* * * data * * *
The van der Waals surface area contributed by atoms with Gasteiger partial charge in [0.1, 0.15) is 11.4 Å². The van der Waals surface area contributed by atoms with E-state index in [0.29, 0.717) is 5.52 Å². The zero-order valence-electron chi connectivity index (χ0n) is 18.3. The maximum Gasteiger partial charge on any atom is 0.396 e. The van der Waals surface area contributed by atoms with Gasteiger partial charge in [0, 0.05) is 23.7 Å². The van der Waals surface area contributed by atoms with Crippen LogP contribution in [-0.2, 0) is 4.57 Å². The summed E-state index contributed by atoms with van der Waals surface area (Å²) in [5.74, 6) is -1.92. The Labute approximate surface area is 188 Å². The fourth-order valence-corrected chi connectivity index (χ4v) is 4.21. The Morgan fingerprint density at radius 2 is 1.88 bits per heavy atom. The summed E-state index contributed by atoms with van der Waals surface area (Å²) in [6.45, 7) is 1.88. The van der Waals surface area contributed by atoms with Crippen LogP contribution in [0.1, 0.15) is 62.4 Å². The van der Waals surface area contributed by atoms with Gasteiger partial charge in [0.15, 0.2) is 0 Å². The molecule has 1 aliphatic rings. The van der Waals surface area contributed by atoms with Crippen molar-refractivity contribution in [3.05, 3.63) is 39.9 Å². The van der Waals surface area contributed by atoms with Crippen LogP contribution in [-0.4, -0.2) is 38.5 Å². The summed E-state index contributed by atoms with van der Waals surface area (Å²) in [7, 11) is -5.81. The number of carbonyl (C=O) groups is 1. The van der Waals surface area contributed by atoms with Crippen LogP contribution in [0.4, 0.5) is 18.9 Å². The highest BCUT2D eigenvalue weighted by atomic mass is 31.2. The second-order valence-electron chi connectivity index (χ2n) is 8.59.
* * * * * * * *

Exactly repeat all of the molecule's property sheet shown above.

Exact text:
The van der Waals surface area contributed by atoms with Gasteiger partial charge in [0.1, 0.15) is 11.4 Å². The van der Waals surface area contributed by atoms with E-state index in [0.29, 0.717) is 5.52 Å². The zero-order valence-electron chi connectivity index (χ0n) is 18.3. The maximum Gasteiger partial charge on any atom is 0.396 e. The van der Waals surface area contributed by atoms with Gasteiger partial charge in [0, 0.05) is 23.7 Å². The van der Waals surface area contributed by atoms with Crippen LogP contribution in [-0.2, 0) is 4.57 Å². The summed E-state index contributed by atoms with van der Waals surface area (Å²) in [5.74, 6) is -1.92. The Labute approximate surface area is 188 Å². The fourth-order valence-corrected chi connectivity index (χ4v) is 4.21. The Morgan fingerprint density at radius 2 is 1.88 bits per heavy atom. The summed E-state index contributed by atoms with van der Waals surface area (Å²) in [6.45, 7) is 1.88. The van der Waals surface area contributed by atoms with Crippen LogP contribution in [0.1, 0.15) is 62.4 Å². The van der Waals surface area contributed by atoms with Gasteiger partial charge in [0.15, 0.2) is 0 Å². The molecule has 1 aliphatic rings. The van der Waals surface area contributed by atoms with Crippen molar-refractivity contribution in [3.05, 3.63) is 39.9 Å². The van der Waals surface area contributed by atoms with Crippen LogP contribution in [-0.4, -0.2) is 38.5 Å². The summed E-state index contributed by atoms with van der Waals surface area (Å²) in [7, 11) is -5.81. The number of carbonyl (C=O) groups is 1. The van der Waals surface area contributed by atoms with Crippen LogP contribution in [0.4, 0.5) is 18.9 Å². The highest BCUT2D eigenvalue weighted by atomic mass is 31.2. The second-order valence-electron chi connectivity index (χ2n) is 8.59.